Trump’s Up for a Fight Over Race, But It’s the Last Thing Congress Needs

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He’s taking the fun out of controlling two branches of government. Photo: Kevin Dietsch/Kevin Dietsch/picture-alliance/dpa/AP Images

In two interviews this week, White House chief strategist Steve Bannon said he welcomes the fight over the president’s defense of the “very fine people” who came out to a white-nationalist rally in Charlottesville, Virginia, last weekend.

“The Democrats,” he told The American Prospect, “the longer they talk about identity politics, I got ’em. I want them to talk about racism every day. If the left is focused on race and identity, and we go with economic nationalism, we can crush the Democrats.”

But what if instead of economic nationalism, President Trump sticks with indulging in outrageous scandals?

Republicans were already bracing for a “brutal” September, since Congress must pass legislation by the end of the month to prevent a government shutdown and a breach of the debt ceiling. Plus, they’re hoping to overhaul the tax code for the first time in 31 years. Two-and-a-half weeks is a lifetime in Trump’s Washington, but lawmakers are afraid that Trump’s fight over the legacy of the Confederacy will further hamper their ability to get to work once they return from recess on September 5.

Conservatives are expected to resist efforts to raise the debt ceiling without spending cuts, and Republicans must strike a deal with Democrats to keep the government funded. Representative Tom Rooney, who is on the GOP whip team, noted on Thursday that if they want to pass a “clean” debt-ceiling increase they’ll need the president, who’s still “extremely popular” with the base, to “do the whipping.”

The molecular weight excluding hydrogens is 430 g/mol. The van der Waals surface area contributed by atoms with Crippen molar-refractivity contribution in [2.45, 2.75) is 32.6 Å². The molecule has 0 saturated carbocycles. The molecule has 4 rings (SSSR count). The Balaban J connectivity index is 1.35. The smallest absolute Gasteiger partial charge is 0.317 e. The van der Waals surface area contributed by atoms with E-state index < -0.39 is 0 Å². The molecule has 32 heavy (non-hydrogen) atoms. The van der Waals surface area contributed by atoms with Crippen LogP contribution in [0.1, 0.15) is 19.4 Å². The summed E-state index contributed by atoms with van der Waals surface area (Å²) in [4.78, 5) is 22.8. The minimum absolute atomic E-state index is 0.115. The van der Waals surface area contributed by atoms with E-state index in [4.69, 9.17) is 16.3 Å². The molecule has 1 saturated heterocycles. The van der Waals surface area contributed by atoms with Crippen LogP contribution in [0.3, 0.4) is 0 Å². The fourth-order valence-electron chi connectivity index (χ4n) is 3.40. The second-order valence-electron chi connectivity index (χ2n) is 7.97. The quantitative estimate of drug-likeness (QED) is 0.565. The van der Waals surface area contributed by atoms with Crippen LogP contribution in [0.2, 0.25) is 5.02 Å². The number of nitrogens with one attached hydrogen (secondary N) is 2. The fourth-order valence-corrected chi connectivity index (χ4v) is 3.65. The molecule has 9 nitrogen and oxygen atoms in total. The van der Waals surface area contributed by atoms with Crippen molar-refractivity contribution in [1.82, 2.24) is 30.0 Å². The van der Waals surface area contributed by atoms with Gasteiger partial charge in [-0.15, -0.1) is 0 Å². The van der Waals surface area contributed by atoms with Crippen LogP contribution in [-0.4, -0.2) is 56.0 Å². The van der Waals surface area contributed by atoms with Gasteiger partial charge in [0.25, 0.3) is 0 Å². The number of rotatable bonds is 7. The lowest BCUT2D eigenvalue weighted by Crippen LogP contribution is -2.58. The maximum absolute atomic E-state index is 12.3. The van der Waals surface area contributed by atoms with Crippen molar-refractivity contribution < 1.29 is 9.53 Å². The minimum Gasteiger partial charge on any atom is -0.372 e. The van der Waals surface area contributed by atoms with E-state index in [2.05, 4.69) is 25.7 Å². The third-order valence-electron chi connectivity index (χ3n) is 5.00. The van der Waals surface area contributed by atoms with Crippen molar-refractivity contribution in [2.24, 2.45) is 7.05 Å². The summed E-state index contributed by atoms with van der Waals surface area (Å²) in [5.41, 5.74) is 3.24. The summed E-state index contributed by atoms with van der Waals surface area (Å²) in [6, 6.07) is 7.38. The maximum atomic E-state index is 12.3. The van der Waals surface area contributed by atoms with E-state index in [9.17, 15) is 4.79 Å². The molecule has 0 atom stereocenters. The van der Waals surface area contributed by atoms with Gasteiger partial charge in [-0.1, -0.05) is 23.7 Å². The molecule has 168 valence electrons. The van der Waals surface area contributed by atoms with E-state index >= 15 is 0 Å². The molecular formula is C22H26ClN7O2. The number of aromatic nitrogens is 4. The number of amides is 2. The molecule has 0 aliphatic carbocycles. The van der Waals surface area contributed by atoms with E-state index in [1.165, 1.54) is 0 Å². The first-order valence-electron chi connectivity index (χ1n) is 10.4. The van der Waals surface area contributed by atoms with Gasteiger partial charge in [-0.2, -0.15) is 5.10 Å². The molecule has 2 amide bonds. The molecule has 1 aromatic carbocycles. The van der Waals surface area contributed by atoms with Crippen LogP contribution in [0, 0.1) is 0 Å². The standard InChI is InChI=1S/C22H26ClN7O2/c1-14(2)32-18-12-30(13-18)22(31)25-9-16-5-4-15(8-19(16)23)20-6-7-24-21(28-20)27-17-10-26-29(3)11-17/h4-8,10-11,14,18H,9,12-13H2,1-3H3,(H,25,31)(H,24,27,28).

The same is true of tax reform. As President Trump was disbanding his mutinous business councils on Wednesday, members of the House Ways and Means Committee were meeting in Santa Barbara, California, to work out the details of their tax-reform plan. “At the end of the day, President Trump will be incredibly crucial to the success of this,” said committee chairman Kevin Brady. “Tax reform is the signature issue of this presidency.”

Representative Carlos Curbelo, who was also on the trip, added that Trump would need to focus on policy in a way that he never did during the push to repeal Obamacare (which is a low bar, since he spent the days before the “skinny repeal” vote joking about police brutality and causing trouble at the Boy Scout Jamboree).

“This is on a whole different scale,” Curbelo said. “The committees are still going to do their work, and it’s not like we’re just going to sit around and talk about issues like this all of the time, but it certainly makes it harder to make a strong case for tax reform to the public because nobody is talking about it.”

One senior House GOP aide told Politico that so far the Trump administration is only hurting their efforts.

“These constant tangents create distractions; they force our members to talk about statues and Nazis instead of tax reform,” the source said. “Until this White House learns how to actually use the bully pulpit, they’re essentially useless.”

There’s not much congressional Republicans can do about that except hope that Trump suddenly buckles down and stops attacking them for situations he’s doing nothing to fix. As New York’s Eric Levitz notes, polls show Trump’s racism is more popular among Republicans than the GOP’s recent legislative agenda. Congressional Republicans can implore Trump to work with them rather than testing whether the base will stand by him if he’s achieved no legislative victories and presided over an unnecessary fiscal crisis. But Trump isn’t up for reelection in 2018.

Trump’s Fight Over Race Is the Last Thing Congress Needs